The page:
Breaking my silence as a 'trained' dancer in post-apartheid South Africa

Master Thesis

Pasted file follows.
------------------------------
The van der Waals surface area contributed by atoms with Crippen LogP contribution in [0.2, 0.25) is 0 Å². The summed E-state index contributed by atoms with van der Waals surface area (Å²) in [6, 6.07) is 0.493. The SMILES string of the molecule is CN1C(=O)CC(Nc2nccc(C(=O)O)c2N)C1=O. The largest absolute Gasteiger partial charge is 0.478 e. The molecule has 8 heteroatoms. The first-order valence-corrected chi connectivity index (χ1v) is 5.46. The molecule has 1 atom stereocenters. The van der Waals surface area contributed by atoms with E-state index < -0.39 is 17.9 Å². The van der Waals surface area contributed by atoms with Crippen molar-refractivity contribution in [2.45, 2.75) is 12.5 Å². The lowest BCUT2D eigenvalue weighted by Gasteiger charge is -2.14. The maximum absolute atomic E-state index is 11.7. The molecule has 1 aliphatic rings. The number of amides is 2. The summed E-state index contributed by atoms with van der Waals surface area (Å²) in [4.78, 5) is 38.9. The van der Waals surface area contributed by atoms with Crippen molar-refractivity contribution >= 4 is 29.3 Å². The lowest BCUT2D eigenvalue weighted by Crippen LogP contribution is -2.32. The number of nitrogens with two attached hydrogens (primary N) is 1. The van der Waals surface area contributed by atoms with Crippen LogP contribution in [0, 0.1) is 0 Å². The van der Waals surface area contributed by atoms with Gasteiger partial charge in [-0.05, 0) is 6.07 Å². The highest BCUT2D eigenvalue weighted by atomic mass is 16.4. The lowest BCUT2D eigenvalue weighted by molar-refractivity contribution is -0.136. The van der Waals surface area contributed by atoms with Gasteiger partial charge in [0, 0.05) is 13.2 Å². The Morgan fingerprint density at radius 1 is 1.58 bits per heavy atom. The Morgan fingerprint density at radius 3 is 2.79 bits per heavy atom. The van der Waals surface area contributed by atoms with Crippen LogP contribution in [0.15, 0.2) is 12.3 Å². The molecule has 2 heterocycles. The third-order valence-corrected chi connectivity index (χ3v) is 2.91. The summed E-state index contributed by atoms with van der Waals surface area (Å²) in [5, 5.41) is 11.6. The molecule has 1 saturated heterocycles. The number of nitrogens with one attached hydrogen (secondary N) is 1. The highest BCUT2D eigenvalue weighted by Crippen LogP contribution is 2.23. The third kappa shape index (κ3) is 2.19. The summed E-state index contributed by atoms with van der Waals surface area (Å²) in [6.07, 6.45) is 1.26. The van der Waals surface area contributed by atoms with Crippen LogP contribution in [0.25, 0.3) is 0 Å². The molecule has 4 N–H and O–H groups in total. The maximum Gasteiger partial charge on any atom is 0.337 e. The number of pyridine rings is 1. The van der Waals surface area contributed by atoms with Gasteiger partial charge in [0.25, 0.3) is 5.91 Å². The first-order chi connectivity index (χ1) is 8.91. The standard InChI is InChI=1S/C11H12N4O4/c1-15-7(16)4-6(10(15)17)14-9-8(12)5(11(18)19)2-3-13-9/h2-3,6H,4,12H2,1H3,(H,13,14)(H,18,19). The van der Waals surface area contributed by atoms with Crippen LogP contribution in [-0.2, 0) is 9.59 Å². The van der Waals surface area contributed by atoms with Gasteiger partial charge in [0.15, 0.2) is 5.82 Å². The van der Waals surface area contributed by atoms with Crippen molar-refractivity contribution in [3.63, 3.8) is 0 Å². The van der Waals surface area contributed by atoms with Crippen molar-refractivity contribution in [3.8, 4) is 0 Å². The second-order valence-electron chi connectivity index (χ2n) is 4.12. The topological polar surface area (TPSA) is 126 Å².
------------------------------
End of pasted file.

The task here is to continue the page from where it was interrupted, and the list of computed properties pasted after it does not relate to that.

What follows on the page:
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This research is a personal reflection and a self-study of two performances that have taken place over the course of two years. My Medium Project titled, When Memories Break, set out to navigate ways of decolonising oppressive dominance and investigating the ramifications of indoctrination in dance. In 2017, during my Honours Degree in Dance Studies at the University of Cape Town, I created a poster-painting with a fellow #FeesMustFall artist-activist. This poster-painting, entitled, Amputation, was introduced at UCT School of Dance' Confluences 9: Deciphering decolonisation in Dance Pedagogy in the 21st Century in Cape Town, South Africa. Since then, Amputation has become a personal credo that I have carried with me in my Practice as Research field of study. In 2018, as part of my Minor Project, I not only highlighted my memories and experiences in Classical Ballet, but also included my memories of other informal1 dance influences. The purpose of this essay is therefore not to depict ballet as a current colonialist art form but rather to draw attention to what it represented during the years of colonialism, apartheid, and the aftermath of that. It is against this background that I explore the issues related to the relationship I have with my dance training to date. As a performer-researcher, I will use my living experience as a case study. This article provides a perspective from a performer-researcher's position using selfreflexivity as a research methodology. My conclusion supports the notion that self-reflection in the quest for decolonisation in dance by performer-researchers is important for the evolution of a more democratic society.